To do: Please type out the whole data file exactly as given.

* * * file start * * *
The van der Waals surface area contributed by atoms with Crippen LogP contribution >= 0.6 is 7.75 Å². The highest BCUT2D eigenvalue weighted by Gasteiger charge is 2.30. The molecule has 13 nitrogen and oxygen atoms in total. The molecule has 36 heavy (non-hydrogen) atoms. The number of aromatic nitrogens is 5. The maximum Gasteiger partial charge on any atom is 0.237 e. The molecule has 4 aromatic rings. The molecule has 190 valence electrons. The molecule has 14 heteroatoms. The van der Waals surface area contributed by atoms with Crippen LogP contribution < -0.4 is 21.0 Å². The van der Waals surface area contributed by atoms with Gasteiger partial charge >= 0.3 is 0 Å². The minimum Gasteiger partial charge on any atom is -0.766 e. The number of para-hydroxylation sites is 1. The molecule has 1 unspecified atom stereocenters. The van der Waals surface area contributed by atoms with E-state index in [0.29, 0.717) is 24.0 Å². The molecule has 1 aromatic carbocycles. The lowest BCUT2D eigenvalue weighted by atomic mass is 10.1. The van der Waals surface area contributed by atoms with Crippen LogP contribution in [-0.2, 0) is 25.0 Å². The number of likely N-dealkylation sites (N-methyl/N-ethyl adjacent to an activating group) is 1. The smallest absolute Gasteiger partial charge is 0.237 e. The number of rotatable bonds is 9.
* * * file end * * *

The van der Waals surface area contributed by atoms with Crippen LogP contribution >= 0.6 is 7.75 Å². The highest BCUT2D eigenvalue weighted by Gasteiger charge is 2.30. The molecule has 13 nitrogen and oxygen atoms in total. The molecule has 36 heavy (non-hydrogen) atoms. The number of aromatic nitrogens is 5. The maximum Gasteiger partial charge on any atom is 0.237 e. The molecule has 4 aromatic rings. The molecule has 190 valence electrons. The molecule has 14 heteroatoms. The van der Waals surface area contributed by atoms with Crippen LogP contribution < -0.4 is 21.0 Å². The van der Waals surface area contributed by atoms with Gasteiger partial charge >= 0.3 is 0 Å². The minimum Gasteiger partial charge on any atom is -0.766 e. The number of para-hydroxylation sites is 1. The molecule has 1 unspecified atom stereocenters. The van der Waals surface area contributed by atoms with E-state index in [0.29, 0.717) is 24.0 Å². The molecule has 1 aromatic carbocycles. The lowest BCUT2D eigenvalue weighted by atomic mass is 10.1. The van der Waals surface area contributed by atoms with Crippen LogP contribution in [-0.2, 0) is 25.0 Å². The number of likely N-dealkylation sites (N-methyl/N-ethyl adjacent to an activating group) is 1. The smallest absolute Gasteiger partial charge is 0.237 e. The number of rotatable bonds is 9.